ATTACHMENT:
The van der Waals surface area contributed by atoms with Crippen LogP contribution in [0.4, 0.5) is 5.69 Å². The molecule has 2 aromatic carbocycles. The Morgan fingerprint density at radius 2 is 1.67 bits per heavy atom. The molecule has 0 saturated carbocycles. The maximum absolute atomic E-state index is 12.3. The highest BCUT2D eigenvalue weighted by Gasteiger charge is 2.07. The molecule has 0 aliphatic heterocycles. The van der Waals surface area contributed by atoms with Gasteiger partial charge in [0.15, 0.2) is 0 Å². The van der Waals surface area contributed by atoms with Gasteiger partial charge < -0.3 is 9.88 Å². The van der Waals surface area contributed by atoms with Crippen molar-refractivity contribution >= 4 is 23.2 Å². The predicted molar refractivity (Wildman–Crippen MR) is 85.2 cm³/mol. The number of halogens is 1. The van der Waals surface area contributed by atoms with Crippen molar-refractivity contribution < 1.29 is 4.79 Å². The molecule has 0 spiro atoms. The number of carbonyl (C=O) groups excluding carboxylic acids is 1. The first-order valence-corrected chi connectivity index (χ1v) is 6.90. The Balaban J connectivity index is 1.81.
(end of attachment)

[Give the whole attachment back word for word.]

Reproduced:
The van der Waals surface area contributed by atoms with Crippen LogP contribution in [0.4, 0.5) is 5.69 Å². The molecule has 2 aromatic carbocycles. The Morgan fingerprint density at radius 2 is 1.67 bits per heavy atom. The molecule has 0 saturated carbocycles. The maximum absolute atomic E-state index is 12.3. The highest BCUT2D eigenvalue weighted by Gasteiger charge is 2.07. The molecule has 0 aliphatic heterocycles. The van der Waals surface area contributed by atoms with Gasteiger partial charge in [0.15, 0.2) is 0 Å². The van der Waals surface area contributed by atoms with Gasteiger partial charge < -0.3 is 9.88 Å². The van der Waals surface area contributed by atoms with Crippen molar-refractivity contribution >= 4 is 23.2 Å². The predicted molar refractivity (Wildman–Crippen MR) is 85.2 cm³/mol. The number of halogens is 1. The van der Waals surface area contributed by atoms with Crippen molar-refractivity contribution < 1.29 is 4.79 Å². The molecule has 0 spiro atoms. The number of carbonyl (C=O) groups excluding carboxylic acids is 1. The first-order valence-corrected chi connectivity index (χ1v) is 6.90. The Balaban J connectivity index is 1.81.